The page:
The Imperial Messenger reveals the true value of this media darling, a risible writer whose success tells us much about the failures of contemporary journalism. Belén Fernández dissects the Friedman corpus with wit and journalistic savvy to expose newsroom practices that favor macho rhetoric over serious inquiry, a pacified readership over an empowered one, and reductionist analysis over integrity.
The Imperial Messenger is polemic at its best, relentless in its attack on this apologist for American empire and passionate in its commitment to justice.
About the series: Counterblasts is a new Verso series that aims to revive the tradition of polemical writing inaugurated by Puritan and leveller pamphleteers in the seventeenth century, when in the words of one of them, Gerard Winstanley, the old world was “running up like parchment in the fire.” From 1640 to 1663, a leading bookseller and publisher, George Thomason, recorded that his collection alone contained over twenty thousand pamphlets. Such polemics reappeared both before and during the French, Russian, Chinese and Cuban revolutions of the last century. In a period of conformity where politicians, media barons and their ideological hirelings rarely challenge the basis of existing society, it’s time to revive the tradition. Verso’s Counterblasts will challenge the apologists of Empire and Capital.
Paperback, 240 pages
$16.95 / £9.99 / $21.00CAN
Part of the Counterblasts series
Recently in Al Jazeera, Belén Fernández, author of the searing critique The Imperial Messenger, interviewed award-winning author and essayist Pankaj Mishra about his new book From The Ruins of Empire: The Revolt Against the West and the Remaking of Asia. In his book, Mishra discusses the political awakening of Asia and challenges Western-centric narratives, referencing Thomas Friedman’s own delusions of Western grandeur as a prime example of neo-colonial journalism:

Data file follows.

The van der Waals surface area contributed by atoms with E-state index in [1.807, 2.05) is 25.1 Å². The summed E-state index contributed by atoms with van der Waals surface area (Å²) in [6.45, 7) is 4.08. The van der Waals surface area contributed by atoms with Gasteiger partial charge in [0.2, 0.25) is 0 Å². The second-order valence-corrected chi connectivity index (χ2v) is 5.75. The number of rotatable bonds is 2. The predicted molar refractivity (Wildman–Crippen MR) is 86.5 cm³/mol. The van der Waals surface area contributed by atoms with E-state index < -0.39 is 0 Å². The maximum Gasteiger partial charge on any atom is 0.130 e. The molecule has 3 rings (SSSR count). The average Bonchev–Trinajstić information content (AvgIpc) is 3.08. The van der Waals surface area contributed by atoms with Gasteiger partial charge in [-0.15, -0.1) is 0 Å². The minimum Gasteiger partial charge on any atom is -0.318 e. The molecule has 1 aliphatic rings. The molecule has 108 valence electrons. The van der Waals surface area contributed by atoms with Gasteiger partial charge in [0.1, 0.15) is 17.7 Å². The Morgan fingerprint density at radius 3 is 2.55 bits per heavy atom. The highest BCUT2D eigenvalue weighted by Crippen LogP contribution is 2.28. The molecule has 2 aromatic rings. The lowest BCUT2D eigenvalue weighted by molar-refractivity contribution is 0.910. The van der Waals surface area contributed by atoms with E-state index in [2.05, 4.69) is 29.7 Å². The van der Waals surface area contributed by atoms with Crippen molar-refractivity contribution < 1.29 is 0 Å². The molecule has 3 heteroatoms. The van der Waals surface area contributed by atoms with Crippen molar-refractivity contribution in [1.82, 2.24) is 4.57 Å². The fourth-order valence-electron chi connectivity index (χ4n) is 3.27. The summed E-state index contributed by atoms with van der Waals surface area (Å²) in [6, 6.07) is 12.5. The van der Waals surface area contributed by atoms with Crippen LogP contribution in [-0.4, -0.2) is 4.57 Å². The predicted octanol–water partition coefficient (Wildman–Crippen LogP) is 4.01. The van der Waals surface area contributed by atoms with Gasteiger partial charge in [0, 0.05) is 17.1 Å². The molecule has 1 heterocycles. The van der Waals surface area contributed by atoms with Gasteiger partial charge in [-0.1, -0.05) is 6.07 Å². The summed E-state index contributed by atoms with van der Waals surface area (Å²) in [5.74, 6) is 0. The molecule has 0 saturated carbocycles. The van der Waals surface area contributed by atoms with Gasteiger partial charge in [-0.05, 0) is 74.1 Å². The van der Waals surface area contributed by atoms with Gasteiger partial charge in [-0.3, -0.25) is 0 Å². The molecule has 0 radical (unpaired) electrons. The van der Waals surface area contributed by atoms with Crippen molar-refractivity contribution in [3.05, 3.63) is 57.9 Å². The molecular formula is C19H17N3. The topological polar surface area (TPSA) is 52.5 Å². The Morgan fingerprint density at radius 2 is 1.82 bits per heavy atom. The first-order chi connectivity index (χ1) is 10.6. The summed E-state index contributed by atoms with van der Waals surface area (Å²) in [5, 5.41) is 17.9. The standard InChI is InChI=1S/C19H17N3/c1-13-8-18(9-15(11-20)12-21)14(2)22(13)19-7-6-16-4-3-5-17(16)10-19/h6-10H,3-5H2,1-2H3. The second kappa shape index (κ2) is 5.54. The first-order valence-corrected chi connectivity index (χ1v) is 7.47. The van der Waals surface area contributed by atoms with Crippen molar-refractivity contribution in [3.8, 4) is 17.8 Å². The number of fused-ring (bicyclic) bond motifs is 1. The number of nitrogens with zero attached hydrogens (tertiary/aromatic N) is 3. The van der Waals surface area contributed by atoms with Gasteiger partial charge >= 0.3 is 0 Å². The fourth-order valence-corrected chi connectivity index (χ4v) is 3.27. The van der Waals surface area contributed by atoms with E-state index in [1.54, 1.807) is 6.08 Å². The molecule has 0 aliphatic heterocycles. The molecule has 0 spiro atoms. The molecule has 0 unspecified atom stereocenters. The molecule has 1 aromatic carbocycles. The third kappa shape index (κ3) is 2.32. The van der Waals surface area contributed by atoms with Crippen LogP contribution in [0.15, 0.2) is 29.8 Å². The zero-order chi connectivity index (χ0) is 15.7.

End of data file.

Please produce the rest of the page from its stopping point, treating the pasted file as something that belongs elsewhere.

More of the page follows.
The other thing that influenced me was the post-9/11 political climate in the West. How such a wide range of politicians, policymakers, journalists and columnists could re-embrace the delusions of empire—those you thought had been effectively shattered by decolonisation 50-60 years ago; how they could bring themselves to believe that the Afghans and the Iraqis were just longing to suck on the big sticks proffered to them by American soldiers, as Thomas Friedman inimitably recommended...
In conversation with Fernandez, he goes on to offer further criticism of Friedman’s support for free trade as a be-all and end-all cure for poverty, stating:
I think to answer that one has to examine, in addition to individual trajectories of journalists like Friedman, the synergies that developed between politicians, businessmen, academics and journalists in recent decades: how each of these figures came to boost the other, how policymaking and opinion-making came to be complementary, how intellectuals came to be professionalised, Davos-ed and Aspen-ised and ended up whispering advice to power, and how defective but profit-maximising knowledge was produced and then widely disseminated.
Visit Al Jazeera to read the interview in full.